Although these data points illustrate the magnitude of the problem, they don’t explain why credential theft and credential stuffing works. 1Password reveals that most employees, especially managers, use poor password practices such as “reusing passwords or neglecting to reset the IT-selected defaults.”

Specifically, the password problems that the report reveals are:

  • 61% of [all] employees use poor password practices.
  • 64% of managers and higher admit to poor password practices.
  • 23% use identical passwords or follow a similar pattern.
  • 13% maintain access to company tools or resources after leaving the organization.
  • 9% share credentials for work tools with people outside the company.

Credentials Protection

Despite the increase in attacks, you can deploy many different tools and techniques to protect credentials. First, all organizations need to improve, enforce, and test their password policies not only against complexity and reuse, but also against private and public password breach databases. These steps take some time, but cost no money.

Additional security all organizations should consider for a modest investment include:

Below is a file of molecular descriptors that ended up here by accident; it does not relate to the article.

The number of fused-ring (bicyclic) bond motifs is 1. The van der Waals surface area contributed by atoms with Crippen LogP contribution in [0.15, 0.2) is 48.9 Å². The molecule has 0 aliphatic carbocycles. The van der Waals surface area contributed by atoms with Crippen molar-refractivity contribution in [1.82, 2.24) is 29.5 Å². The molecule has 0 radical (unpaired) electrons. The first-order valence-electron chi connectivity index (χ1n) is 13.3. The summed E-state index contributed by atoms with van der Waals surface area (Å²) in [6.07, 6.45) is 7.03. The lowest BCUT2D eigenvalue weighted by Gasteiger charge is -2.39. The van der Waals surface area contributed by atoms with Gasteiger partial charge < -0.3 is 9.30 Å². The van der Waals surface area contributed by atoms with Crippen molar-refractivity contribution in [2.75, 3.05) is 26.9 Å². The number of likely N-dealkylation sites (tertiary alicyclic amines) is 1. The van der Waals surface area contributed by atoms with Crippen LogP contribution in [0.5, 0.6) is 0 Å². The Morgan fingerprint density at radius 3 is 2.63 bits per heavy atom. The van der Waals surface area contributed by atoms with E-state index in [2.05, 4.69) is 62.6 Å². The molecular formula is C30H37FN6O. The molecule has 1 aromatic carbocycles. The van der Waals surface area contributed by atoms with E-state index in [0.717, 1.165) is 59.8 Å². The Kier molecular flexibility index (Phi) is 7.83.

• Active directory security: Guards the password storage and management system against attack for Windows, Azure, and other equivalent identity management systems.
  • Identity and access management (IAM): Helps improve management of users, single-sign-on (SSO), and more in Active Directory through automated workflows.
  • Password manager: Stores passwords securely, enforces quality, permits safe internal and external sharing, and ties into HR software for effective off-boarding of users.
  • Privileged access management (PAM): Improves discovery, procedures, storage, just-in-time deployment, monitoring, and control of privileged access.
  • Multi-factor authentication: Protects stolen credentials against use by requiring more than a simple username and password combination for access to resources.

More sophisticated organizations can further protect identity with investments in tools such as:

  • Application programming interface (API) security: Guards against attacks using program-to-program communication protocols.
  • Risk-based analytics: Considers the level of risk as the context for the level of permission needed to access systems, applications, and data.
  • Passwordless authentication: Eliminates passwords in favor of other types of authentication such as passkeys, SSO, biometrics, or email access.
  • User and entity behavior analytics (UEBA): Monitors behavior of users, hardware, and network traffic to detect and potentially block abnormal and malicious activity.